- food coloring (2–3 colors)
- several plastic bottles filled with water (use bottles with smooth sides)
- white paper
- aluminum foil
- chart paper labeled “Color and Light”
Key Science Concepts
- Objects appear to be a different color when viewed through a transparent colored material.
- After passing through a transparent colored material, the color of the light looks like the color of the material.
Encourage children to use color words as well as key terms, such as light, transparent, and clear; descriptive words such as light and dark; action words such as describe and mix; and science process words such as change and compare.
You may want to talk about the two meanings of the word light—light meaning a pale shade of a color (light blue) and light as a source of illumination (sunlight and lamps).
Tell children they will play with colored water and light, like the girls in the video.
- Add a few drops of coloring to each bottle, making each bottle of water a different color.
- Place the bottles in the sun and wait for children to discover the light cast by the colored water. What do they think causes the colored light? What happens if they put their hand in the colored light?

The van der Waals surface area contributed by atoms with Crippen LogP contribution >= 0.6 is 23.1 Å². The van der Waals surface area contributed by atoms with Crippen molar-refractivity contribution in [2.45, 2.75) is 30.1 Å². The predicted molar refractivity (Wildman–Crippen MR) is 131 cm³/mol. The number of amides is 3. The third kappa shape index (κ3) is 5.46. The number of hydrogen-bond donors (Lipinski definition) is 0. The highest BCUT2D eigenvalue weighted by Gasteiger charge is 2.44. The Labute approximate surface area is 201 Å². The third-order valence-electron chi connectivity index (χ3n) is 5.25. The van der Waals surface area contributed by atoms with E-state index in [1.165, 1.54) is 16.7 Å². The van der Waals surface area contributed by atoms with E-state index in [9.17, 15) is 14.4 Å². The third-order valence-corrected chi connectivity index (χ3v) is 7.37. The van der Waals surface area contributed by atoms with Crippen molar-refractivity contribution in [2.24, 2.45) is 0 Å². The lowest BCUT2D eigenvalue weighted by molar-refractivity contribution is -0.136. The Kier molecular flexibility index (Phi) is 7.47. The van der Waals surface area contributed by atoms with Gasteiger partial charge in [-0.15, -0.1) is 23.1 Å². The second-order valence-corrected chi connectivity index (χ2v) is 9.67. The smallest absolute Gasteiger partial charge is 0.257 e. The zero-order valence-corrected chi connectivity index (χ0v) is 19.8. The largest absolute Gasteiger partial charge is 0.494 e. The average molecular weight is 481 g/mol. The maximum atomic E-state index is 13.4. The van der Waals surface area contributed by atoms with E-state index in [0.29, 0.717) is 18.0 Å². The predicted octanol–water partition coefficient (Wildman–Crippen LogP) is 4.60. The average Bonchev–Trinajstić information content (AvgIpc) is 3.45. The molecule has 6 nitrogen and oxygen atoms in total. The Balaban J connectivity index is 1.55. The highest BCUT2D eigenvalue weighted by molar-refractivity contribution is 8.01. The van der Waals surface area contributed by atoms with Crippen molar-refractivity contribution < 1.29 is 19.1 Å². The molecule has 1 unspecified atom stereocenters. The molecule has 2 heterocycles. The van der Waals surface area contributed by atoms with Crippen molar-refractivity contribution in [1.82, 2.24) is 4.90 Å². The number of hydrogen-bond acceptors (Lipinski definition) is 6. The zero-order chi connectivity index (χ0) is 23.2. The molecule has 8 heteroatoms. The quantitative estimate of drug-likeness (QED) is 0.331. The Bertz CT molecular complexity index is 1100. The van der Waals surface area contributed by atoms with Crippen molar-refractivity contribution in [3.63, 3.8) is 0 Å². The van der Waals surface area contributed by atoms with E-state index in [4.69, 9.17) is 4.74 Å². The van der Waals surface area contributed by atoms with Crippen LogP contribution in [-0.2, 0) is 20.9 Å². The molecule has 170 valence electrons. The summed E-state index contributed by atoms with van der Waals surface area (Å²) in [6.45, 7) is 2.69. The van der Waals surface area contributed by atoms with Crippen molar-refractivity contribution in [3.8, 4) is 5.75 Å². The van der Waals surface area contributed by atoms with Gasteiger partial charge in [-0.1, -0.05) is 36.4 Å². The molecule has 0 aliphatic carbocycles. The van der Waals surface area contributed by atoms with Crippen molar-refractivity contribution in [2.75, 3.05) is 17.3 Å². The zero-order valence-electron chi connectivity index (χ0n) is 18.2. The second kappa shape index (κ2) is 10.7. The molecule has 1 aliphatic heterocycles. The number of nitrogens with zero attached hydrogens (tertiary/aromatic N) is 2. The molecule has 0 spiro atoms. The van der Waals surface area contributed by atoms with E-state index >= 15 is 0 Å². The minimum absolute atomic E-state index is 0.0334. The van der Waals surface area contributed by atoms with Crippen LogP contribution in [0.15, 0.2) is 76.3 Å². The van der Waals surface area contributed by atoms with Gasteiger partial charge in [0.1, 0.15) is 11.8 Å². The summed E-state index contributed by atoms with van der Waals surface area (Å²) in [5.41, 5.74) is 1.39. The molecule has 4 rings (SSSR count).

- Have them shine the flashlight through the glass. On the other side, hold the white paper up so the light shines through the colored water and onto the paper. Ask, What do you see? Where do you think the color comes from? What if you shine light through the colored water onto a piece of aluminum foil? How does it look? What happens if you shine the light through two bottles that are each a different color?
- What happens if you wrap a napkin around the bottle? How does that change what you see?
Reflect and Share
Begin a new chart called “Color and Light.” Make a list of all the experiments children tried with the water and light. Ask them what else they would like to explore about color and light.